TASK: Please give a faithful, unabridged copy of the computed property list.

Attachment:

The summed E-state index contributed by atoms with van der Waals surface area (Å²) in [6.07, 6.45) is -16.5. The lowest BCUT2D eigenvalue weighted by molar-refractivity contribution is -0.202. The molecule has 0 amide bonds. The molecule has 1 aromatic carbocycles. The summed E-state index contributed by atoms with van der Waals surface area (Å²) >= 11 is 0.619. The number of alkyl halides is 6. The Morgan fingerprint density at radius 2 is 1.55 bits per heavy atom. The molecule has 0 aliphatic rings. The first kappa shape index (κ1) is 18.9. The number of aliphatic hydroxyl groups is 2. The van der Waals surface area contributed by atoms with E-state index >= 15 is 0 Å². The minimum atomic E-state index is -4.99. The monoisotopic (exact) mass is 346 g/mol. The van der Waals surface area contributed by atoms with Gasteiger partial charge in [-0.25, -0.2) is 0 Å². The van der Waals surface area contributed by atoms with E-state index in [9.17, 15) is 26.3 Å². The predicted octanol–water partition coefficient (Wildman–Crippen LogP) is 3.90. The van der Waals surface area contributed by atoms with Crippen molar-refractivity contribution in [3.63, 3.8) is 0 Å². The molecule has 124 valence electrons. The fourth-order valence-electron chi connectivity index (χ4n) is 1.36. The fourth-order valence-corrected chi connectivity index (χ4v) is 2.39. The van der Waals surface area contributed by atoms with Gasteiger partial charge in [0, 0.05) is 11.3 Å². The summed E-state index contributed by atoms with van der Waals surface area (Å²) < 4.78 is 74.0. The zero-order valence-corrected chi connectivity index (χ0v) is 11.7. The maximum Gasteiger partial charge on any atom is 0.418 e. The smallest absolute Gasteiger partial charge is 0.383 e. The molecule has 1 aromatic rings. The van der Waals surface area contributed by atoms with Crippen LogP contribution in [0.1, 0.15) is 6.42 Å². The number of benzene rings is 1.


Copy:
The summed E-state index contributed by atoms with van der Waals surface area (Å²) in [6.07, 6.45) is -16.5. The lowest BCUT2D eigenvalue weighted by molar-refractivity contribution is -0.202. The molecule has 0 amide bonds. The molecule has 1 aromatic carbocycles. The summed E-state index contributed by atoms with van der Waals surface area (Å²) >= 11 is 0.619. The number of alkyl halides is 6. The Morgan fingerprint density at radius 2 is 1.55 bits per heavy atom. The molecule has 0 aliphatic rings. The first kappa shape index (κ1) is 18.9. The number of aliphatic hydroxyl groups is 2. The van der Waals surface area contributed by atoms with E-state index >= 15 is 0 Å². The minimum atomic E-state index is -4.99. The monoisotopic (exact) mass is 346 g/mol. The van der Waals surface area contributed by atoms with Gasteiger partial charge in [-0.25, -0.2) is 0 Å². The van der Waals surface area contributed by atoms with E-state index in [9.17, 15) is 26.3 Å². The predicted octanol–water partition coefficient (Wildman–Crippen LogP) is 3.90. The van der Waals surface area contributed by atoms with Crippen molar-refractivity contribution in [3.63, 3.8) is 0 Å². The molecule has 124 valence electrons. The fourth-order valence-electron chi connectivity index (χ4n) is 1.36. The fourth-order valence-corrected chi connectivity index (χ4v) is 2.39. The van der Waals surface area contributed by atoms with Gasteiger partial charge in [0, 0.05) is 11.3 Å². The summed E-state index contributed by atoms with van der Waals surface area (Å²) < 4.78 is 74.0. The zero-order valence-corrected chi connectivity index (χ0v) is 11.7. The maximum Gasteiger partial charge on any atom is 0.418 e. The smallest absolute Gasteiger partial charge is 0.383 e. The molecule has 1 aromatic rings. The van der Waals surface area contributed by atoms with Crippen LogP contribution in [0.1, 0.15) is 6.42 Å². The number of benzene rings is 1.